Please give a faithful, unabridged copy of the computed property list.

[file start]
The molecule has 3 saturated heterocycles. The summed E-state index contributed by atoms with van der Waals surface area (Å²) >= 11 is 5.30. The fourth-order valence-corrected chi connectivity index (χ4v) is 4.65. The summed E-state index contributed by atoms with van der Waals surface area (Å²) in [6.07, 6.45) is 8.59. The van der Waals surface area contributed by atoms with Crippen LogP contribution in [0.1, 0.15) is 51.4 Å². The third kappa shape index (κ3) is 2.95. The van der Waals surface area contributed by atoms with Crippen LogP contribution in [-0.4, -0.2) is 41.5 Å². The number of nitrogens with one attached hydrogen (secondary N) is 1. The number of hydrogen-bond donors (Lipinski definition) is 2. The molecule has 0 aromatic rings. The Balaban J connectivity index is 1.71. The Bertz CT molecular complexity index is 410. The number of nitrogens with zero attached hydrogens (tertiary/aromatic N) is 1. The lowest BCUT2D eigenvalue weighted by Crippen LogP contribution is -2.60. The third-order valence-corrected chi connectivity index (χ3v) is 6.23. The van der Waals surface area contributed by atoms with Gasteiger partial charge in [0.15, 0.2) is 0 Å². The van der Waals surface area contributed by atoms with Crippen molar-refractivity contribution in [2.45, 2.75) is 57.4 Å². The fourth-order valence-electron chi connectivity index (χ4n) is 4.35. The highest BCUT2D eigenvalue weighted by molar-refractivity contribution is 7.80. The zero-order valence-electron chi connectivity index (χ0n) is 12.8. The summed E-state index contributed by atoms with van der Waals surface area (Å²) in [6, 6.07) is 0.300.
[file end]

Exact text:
The molecule has 3 saturated heterocycles. The summed E-state index contributed by atoms with van der Waals surface area (Å²) >= 11 is 5.30. The fourth-order valence-corrected chi connectivity index (χ4v) is 4.65. The summed E-state index contributed by atoms with van der Waals surface area (Å²) in [6.07, 6.45) is 8.59. The van der Waals surface area contributed by atoms with Crippen LogP contribution in [0.1, 0.15) is 51.4 Å². The third kappa shape index (κ3) is 2.95. The van der Waals surface area contributed by atoms with Crippen LogP contribution in [-0.4, -0.2) is 41.5 Å². The number of nitrogens with one attached hydrogen (secondary N) is 1. The number of hydrogen-bond donors (Lipinski definition) is 2. The molecule has 0 aromatic rings. The Balaban J connectivity index is 1.71. The Bertz CT molecular complexity index is 410. The number of nitrogens with zero attached hydrogens (tertiary/aromatic N) is 1. The lowest BCUT2D eigenvalue weighted by Crippen LogP contribution is -2.60. The third-order valence-corrected chi connectivity index (χ3v) is 6.23. The van der Waals surface area contributed by atoms with Gasteiger partial charge in [0.15, 0.2) is 0 Å². The van der Waals surface area contributed by atoms with Crippen molar-refractivity contribution in [2.45, 2.75) is 57.4 Å². The fourth-order valence-electron chi connectivity index (χ4n) is 4.35. The highest BCUT2D eigenvalue weighted by molar-refractivity contribution is 7.80. The zero-order valence-electron chi connectivity index (χ0n) is 12.8. The summed E-state index contributed by atoms with van der Waals surface area (Å²) in [6, 6.07) is 0.300.